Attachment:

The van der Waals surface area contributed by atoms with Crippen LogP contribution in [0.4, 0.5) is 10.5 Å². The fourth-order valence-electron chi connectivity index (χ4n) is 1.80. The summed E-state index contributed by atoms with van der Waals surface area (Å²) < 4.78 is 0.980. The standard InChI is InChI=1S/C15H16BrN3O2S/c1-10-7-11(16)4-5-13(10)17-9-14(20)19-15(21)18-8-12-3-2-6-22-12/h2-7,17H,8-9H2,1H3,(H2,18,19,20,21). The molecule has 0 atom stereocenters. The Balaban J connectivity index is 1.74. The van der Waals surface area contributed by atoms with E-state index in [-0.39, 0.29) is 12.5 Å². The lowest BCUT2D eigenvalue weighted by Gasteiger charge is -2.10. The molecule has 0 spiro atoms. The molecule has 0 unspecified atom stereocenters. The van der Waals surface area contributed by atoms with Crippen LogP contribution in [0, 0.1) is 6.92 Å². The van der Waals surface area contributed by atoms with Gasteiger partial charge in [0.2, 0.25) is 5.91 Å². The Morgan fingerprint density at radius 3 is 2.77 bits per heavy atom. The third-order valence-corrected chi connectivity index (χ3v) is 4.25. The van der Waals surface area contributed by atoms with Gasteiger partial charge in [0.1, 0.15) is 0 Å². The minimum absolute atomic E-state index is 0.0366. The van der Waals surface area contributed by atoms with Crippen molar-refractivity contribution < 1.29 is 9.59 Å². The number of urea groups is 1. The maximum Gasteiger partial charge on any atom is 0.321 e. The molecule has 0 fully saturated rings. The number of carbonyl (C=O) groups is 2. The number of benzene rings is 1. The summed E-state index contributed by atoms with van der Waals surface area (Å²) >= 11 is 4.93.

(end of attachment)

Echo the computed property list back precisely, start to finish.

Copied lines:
The van der Waals surface area contributed by atoms with Crippen LogP contribution in [0.4, 0.5) is 10.5 Å². The fourth-order valence-electron chi connectivity index (χ4n) is 1.80. The summed E-state index contributed by atoms with van der Waals surface area (Å²) < 4.78 is 0.980. The standard InChI is InChI=1S/C15H16BrN3O2S/c1-10-7-11(16)4-5-13(10)17-9-14(20)19-15(21)18-8-12-3-2-6-22-12/h2-7,17H,8-9H2,1H3,(H2,18,19,20,21). The molecule has 0 atom stereocenters. The Balaban J connectivity index is 1.74. The van der Waals surface area contributed by atoms with E-state index in [-0.39, 0.29) is 12.5 Å². The lowest BCUT2D eigenvalue weighted by Gasteiger charge is -2.10. The molecule has 0 spiro atoms. The molecule has 0 unspecified atom stereocenters. The van der Waals surface area contributed by atoms with Crippen LogP contribution in [0, 0.1) is 6.92 Å². The van der Waals surface area contributed by atoms with Gasteiger partial charge in [0.2, 0.25) is 5.91 Å². The Morgan fingerprint density at radius 3 is 2.77 bits per heavy atom. The third-order valence-corrected chi connectivity index (χ3v) is 4.25. The van der Waals surface area contributed by atoms with Gasteiger partial charge in [0.1, 0.15) is 0 Å². The minimum absolute atomic E-state index is 0.0366. The van der Waals surface area contributed by atoms with Crippen molar-refractivity contribution < 1.29 is 9.59 Å². The number of urea groups is 1. The maximum Gasteiger partial charge on any atom is 0.321 e. The molecule has 0 fully saturated rings. The number of carbonyl (C=O) groups is 2. The number of benzene rings is 1. The summed E-state index contributed by atoms with van der Waals surface area (Å²) >= 11 is 4.93.